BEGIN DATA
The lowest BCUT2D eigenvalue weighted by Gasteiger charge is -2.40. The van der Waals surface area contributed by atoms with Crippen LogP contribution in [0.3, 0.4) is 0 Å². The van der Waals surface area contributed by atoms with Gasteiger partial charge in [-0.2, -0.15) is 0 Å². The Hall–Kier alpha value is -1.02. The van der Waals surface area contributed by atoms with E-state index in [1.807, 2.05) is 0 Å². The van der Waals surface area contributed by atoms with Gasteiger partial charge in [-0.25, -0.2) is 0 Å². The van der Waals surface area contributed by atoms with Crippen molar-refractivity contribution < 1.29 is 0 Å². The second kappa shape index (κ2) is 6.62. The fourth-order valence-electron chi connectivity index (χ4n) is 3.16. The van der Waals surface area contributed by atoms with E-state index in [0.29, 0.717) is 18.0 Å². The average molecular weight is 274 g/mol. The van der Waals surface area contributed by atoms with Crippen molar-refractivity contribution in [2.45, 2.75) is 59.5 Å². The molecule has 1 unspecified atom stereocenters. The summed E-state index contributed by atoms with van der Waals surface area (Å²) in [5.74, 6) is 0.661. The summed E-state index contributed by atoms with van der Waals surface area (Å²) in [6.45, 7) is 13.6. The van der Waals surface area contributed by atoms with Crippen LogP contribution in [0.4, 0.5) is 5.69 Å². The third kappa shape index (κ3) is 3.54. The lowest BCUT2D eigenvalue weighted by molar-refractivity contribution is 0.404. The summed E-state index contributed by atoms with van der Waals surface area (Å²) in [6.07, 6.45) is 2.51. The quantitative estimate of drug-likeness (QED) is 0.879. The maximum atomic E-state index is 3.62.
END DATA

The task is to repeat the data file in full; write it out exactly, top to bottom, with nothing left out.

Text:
The lowest BCUT2D eigenvalue weighted by Gasteiger charge is -2.40. The van der Waals surface area contributed by atoms with Crippen LogP contribution in [0.3, 0.4) is 0 Å². The van der Waals surface area contributed by atoms with Gasteiger partial charge in [-0.2, -0.15) is 0 Å². The Hall–Kier alpha value is -1.02. The van der Waals surface area contributed by atoms with E-state index in [1.807, 2.05) is 0 Å². The van der Waals surface area contributed by atoms with Gasteiger partial charge in [-0.25, -0.2) is 0 Å². The van der Waals surface area contributed by atoms with Crippen molar-refractivity contribution < 1.29 is 0 Å². The second kappa shape index (κ2) is 6.62. The fourth-order valence-electron chi connectivity index (χ4n) is 3.16. The van der Waals surface area contributed by atoms with E-state index in [0.29, 0.717) is 18.0 Å². The average molecular weight is 274 g/mol. The van der Waals surface area contributed by atoms with Crippen molar-refractivity contribution in [2.45, 2.75) is 59.5 Å². The molecule has 1 unspecified atom stereocenters. The summed E-state index contributed by atoms with van der Waals surface area (Å²) in [5.74, 6) is 0.661. The summed E-state index contributed by atoms with van der Waals surface area (Å²) in [6.45, 7) is 13.6. The van der Waals surface area contributed by atoms with Crippen LogP contribution in [0.4, 0.5) is 5.69 Å². The third kappa shape index (κ3) is 3.54. The lowest BCUT2D eigenvalue weighted by molar-refractivity contribution is 0.404. The summed E-state index contributed by atoms with van der Waals surface area (Å²) in [6.07, 6.45) is 2.51. The quantitative estimate of drug-likeness (QED) is 0.879. The maximum atomic E-state index is 3.62.